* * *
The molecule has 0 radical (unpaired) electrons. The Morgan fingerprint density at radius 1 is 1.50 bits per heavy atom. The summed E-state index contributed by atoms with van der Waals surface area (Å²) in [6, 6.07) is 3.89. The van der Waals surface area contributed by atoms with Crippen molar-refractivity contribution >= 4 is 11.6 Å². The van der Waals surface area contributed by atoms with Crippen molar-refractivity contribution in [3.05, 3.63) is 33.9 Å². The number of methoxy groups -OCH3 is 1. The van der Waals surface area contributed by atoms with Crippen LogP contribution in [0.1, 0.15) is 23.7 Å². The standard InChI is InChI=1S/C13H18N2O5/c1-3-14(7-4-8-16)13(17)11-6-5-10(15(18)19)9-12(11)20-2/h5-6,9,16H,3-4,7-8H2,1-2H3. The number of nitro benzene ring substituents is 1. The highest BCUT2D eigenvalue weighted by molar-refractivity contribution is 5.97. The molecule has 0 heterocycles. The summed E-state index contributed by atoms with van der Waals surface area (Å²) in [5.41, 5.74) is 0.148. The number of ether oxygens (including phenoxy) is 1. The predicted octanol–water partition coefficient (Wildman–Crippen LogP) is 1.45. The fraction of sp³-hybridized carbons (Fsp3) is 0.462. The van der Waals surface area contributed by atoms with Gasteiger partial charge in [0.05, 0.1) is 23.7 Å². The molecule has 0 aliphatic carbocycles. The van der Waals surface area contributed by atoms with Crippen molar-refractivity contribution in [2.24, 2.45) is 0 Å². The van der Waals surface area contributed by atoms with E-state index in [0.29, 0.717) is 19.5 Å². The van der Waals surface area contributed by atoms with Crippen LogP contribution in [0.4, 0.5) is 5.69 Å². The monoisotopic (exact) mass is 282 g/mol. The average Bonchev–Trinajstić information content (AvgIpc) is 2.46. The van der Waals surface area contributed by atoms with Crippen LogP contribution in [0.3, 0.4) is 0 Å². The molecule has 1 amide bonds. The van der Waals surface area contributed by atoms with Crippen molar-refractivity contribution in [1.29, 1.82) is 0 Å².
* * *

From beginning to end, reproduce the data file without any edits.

The molecule has 0 radical (unpaired) electrons. The Morgan fingerprint density at radius 1 is 1.50 bits per heavy atom. The summed E-state index contributed by atoms with van der Waals surface area (Å²) in [6, 6.07) is 3.89. The van der Waals surface area contributed by atoms with Crippen molar-refractivity contribution >= 4 is 11.6 Å². The van der Waals surface area contributed by atoms with Crippen molar-refractivity contribution in [3.05, 3.63) is 33.9 Å². The number of methoxy groups -OCH3 is 1. The van der Waals surface area contributed by atoms with Crippen LogP contribution in [0.1, 0.15) is 23.7 Å². The standard InChI is InChI=1S/C13H18N2O5/c1-3-14(7-4-8-16)13(17)11-6-5-10(15(18)19)9-12(11)20-2/h5-6,9,16H,3-4,7-8H2,1-2H3. The number of nitro benzene ring substituents is 1. The highest BCUT2D eigenvalue weighted by molar-refractivity contribution is 5.97. The molecule has 0 heterocycles. The summed E-state index contributed by atoms with van der Waals surface area (Å²) in [5.41, 5.74) is 0.148. The number of ether oxygens (including phenoxy) is 1. The predicted octanol–water partition coefficient (Wildman–Crippen LogP) is 1.45. The fraction of sp³-hybridized carbons (Fsp3) is 0.462. The van der Waals surface area contributed by atoms with Gasteiger partial charge in [0.05, 0.1) is 23.7 Å². The molecule has 0 aliphatic carbocycles. The van der Waals surface area contributed by atoms with Crippen molar-refractivity contribution in [2.24, 2.45) is 0 Å². The van der Waals surface area contributed by atoms with E-state index in [0.29, 0.717) is 19.5 Å². The van der Waals surface area contributed by atoms with Crippen LogP contribution in [0.4, 0.5) is 5.69 Å². The monoisotopic (exact) mass is 282 g/mol. The average Bonchev–Trinajstić information content (AvgIpc) is 2.46. The van der Waals surface area contributed by atoms with Crippen LogP contribution in [0.3, 0.4) is 0 Å². The molecule has 1 amide bonds. The van der Waals surface area contributed by atoms with Crippen molar-refractivity contribution in [1.29, 1.82) is 0 Å².